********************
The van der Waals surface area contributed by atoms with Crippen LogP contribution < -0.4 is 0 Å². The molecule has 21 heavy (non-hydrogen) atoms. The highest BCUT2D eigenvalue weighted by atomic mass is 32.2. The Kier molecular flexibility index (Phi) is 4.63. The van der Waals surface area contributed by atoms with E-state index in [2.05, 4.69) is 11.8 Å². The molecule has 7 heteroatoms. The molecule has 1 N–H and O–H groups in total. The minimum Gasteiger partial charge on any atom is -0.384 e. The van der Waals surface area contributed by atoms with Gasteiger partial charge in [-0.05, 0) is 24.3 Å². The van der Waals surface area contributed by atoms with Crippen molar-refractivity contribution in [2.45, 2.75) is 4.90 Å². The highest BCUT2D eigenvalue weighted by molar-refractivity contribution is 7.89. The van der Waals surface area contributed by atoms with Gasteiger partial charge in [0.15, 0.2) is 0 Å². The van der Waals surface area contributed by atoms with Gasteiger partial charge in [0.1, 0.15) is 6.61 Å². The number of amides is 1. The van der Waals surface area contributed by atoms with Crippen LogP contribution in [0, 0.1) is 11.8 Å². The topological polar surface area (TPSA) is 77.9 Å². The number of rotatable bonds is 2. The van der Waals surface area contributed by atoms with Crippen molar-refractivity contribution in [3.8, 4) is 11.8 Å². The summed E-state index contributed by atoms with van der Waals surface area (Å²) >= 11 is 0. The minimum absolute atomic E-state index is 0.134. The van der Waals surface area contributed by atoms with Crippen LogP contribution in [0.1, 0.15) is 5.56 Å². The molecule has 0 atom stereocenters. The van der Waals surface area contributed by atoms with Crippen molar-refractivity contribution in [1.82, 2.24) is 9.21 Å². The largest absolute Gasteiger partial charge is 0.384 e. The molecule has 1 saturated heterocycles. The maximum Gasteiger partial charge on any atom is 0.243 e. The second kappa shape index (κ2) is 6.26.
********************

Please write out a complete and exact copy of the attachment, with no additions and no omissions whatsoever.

The van der Waals surface area contributed by atoms with Crippen LogP contribution < -0.4 is 0 Å². The molecule has 21 heavy (non-hydrogen) atoms. The highest BCUT2D eigenvalue weighted by atomic mass is 32.2. The Kier molecular flexibility index (Phi) is 4.63. The van der Waals surface area contributed by atoms with E-state index in [2.05, 4.69) is 11.8 Å². The molecule has 7 heteroatoms. The molecule has 1 N–H and O–H groups in total. The minimum Gasteiger partial charge on any atom is -0.384 e. The van der Waals surface area contributed by atoms with Gasteiger partial charge in [-0.05, 0) is 24.3 Å². The van der Waals surface area contributed by atoms with Crippen molar-refractivity contribution in [2.45, 2.75) is 4.90 Å². The highest BCUT2D eigenvalue weighted by molar-refractivity contribution is 7.89. The van der Waals surface area contributed by atoms with Gasteiger partial charge in [0.15, 0.2) is 0 Å². The van der Waals surface area contributed by atoms with Gasteiger partial charge in [0.1, 0.15) is 6.61 Å². The number of amides is 1. The van der Waals surface area contributed by atoms with Crippen LogP contribution in [0, 0.1) is 11.8 Å². The topological polar surface area (TPSA) is 77.9 Å². The number of rotatable bonds is 2. The van der Waals surface area contributed by atoms with Crippen molar-refractivity contribution in [3.8, 4) is 11.8 Å². The summed E-state index contributed by atoms with van der Waals surface area (Å²) >= 11 is 0. The minimum absolute atomic E-state index is 0.134. The van der Waals surface area contributed by atoms with Crippen LogP contribution in [0.1, 0.15) is 5.56 Å². The molecule has 0 atom stereocenters. The van der Waals surface area contributed by atoms with Crippen molar-refractivity contribution in [1.82, 2.24) is 9.21 Å². The largest absolute Gasteiger partial charge is 0.384 e. The molecule has 1 saturated heterocycles. The maximum Gasteiger partial charge on any atom is 0.243 e. The second kappa shape index (κ2) is 6.26.